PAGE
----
From Bermuda to St. Martin
The crew of Tioga makes a fast passage through tradewinds and storms from Bermuda to St. Martin. Part II of "Caribbean Bound on a Budget" from our September 2011 issue.
The Atlantic can be a contrary place in late November, so our timing for the second leg was tricky. We planned to give ourselves a few days in Bermuda to fix what had been broken during the first leg and to wait for decent weather for a departure. Once under way, we used 100 miles a day as a conservative estimate in case the trade winds proved elusive. And, having sailed the 1,100-some miles to our destination in Antigua, we wanted at least a day or two to explore. All told, we booked our flights 16 days apart.
That’s not at all how the voyage played out, of course.
We arrived in Bermuda on the Thursday before Thanksgiving. By late afternoon, the coolers of food had been stored under the bunks in the V-berth, our gear was aboard, a repaired mainsail had been collected from the loft and was bent on, and the vang was back in place, though we couldn’t bleed the air out of its hydraulic lines. We also discovered a short in the solar panel that had been mounted on the transom, but we concluded it was unfixable, at least until we could order parts and have them delivered in Antigua.
Friday morning, we awoke to clear skies, a blustery northwest wind, and a forecast that promised at least a day or two of good sailing. Unfinished repairs aside, it was time. We wrapped up our provisioning while Philip and Peter, our resident handyman, made one last—futile, it turned out—attempt to fix the vang. We watched as the other few boats tied along the docks departed, and by midafternoon, we did the same.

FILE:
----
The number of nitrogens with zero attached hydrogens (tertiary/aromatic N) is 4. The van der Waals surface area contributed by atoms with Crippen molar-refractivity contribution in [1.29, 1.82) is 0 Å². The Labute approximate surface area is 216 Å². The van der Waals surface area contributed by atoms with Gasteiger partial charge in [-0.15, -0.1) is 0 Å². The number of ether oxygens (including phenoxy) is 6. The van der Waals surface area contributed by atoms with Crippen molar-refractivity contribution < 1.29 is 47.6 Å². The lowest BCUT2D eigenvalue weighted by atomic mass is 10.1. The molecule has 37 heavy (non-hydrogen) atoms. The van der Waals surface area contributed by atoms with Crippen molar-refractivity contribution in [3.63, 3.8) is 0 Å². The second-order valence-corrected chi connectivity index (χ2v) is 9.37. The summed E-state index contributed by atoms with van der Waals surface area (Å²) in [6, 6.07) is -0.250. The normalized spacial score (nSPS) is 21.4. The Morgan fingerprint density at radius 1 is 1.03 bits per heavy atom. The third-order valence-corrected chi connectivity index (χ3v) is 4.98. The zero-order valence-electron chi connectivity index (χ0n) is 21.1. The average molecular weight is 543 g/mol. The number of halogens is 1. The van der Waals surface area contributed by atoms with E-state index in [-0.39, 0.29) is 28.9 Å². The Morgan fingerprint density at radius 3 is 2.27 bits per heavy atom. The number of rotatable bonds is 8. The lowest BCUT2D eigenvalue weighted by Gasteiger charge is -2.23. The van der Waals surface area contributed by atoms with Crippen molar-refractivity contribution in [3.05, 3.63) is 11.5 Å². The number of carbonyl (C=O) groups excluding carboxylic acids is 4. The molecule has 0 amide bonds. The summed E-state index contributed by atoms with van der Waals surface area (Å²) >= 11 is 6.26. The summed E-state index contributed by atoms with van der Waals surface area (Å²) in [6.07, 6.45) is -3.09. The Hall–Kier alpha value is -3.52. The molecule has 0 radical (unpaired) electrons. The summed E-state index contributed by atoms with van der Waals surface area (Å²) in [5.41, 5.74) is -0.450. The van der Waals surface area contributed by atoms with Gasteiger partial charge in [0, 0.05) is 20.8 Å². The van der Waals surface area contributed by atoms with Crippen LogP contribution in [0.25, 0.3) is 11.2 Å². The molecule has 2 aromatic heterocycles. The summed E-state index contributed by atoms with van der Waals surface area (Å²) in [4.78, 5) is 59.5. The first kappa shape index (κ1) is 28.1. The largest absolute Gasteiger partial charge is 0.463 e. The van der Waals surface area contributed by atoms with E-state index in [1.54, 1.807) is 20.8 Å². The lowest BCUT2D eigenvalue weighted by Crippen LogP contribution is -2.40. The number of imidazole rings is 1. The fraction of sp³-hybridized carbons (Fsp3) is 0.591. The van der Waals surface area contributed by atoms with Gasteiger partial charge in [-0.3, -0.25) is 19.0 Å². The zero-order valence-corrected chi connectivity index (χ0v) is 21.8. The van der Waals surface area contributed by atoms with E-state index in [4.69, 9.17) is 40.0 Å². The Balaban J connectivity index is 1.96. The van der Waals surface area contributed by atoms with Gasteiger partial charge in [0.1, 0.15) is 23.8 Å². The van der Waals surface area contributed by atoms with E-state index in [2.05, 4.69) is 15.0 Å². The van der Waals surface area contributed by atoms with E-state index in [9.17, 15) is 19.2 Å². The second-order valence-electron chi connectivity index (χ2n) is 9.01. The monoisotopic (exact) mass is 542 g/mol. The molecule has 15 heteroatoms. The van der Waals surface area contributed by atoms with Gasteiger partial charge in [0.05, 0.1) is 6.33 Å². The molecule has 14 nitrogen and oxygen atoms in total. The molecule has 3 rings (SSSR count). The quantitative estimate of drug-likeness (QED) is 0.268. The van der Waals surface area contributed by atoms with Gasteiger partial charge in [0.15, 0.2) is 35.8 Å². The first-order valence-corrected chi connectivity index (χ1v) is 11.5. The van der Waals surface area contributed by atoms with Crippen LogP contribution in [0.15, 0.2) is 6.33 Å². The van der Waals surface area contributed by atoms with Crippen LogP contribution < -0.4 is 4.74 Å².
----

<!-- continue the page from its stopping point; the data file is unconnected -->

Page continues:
Outside, a noteworthy swell was running as we unfurled the genoa and bore off to the southeast on a reach. The six of us sat in the cockpit, suddenly with nothing to do after 48 hours of frantic travel and pre-departure chores. As we left the island behind, though I knew we sailed with the proper gear, backup provisions, and good hands on board, I couldn’t help but wonder—with some apprehension—about what the weather and the days ahead would bring.
Now most voyaging articles advise a simple, bland meal on the first night out, but apparently my watch partner, Ulf Westhoven, hadn’t read those particular stories. So as we sat topside watching our first sunset, he busied himself below making a spicy tomato and olive-loaded pasta dish. It was a hit for the most part, though it did bring out an anti-olive bias in some.
He and I came on watch at 2100 to a still quite gusty wind and choppy swells. Behind us we still could see lights from Bermuda on the horizon, and the moon, two days from being full, shone brightly overhead. Our course took us generally southeast at a pace of seven to eight knots and would position us—we hoped—for a beam to broad reach once the easterly trades filled in. Off watch at midnight, we headed below. I was tired but tossed and turned most of the night as I tried to find a sweet spot in the berth and get used to Ulf’s snoring and Tioga’s motion. Both were impressive.
Saturday, the wind continued to blow northwest. The morning was consumed by breakfast and my first attempt to connect via satellite phone to pull down weather forecasts and emails. By noon the breeze moderated, and we at last hoisted the main and settled in on a beam reach, ticking off the miles at six knots.
After dinner that evening, I got my first good sleep and arrived for the midnight watch well rested and ready to go to work with my new mate, Doug Frauenholz. The wind, however, had taken a holiday. Tioga languished on remnant swells, the sails slatting loudly until finally we rolled up the genoa and drifted for an hour, waiting for the breeze to return. On Sunday morning, conditions remained light, and we lazed around in the cockpit, enjoying the mild temperature, if not a brisk pace.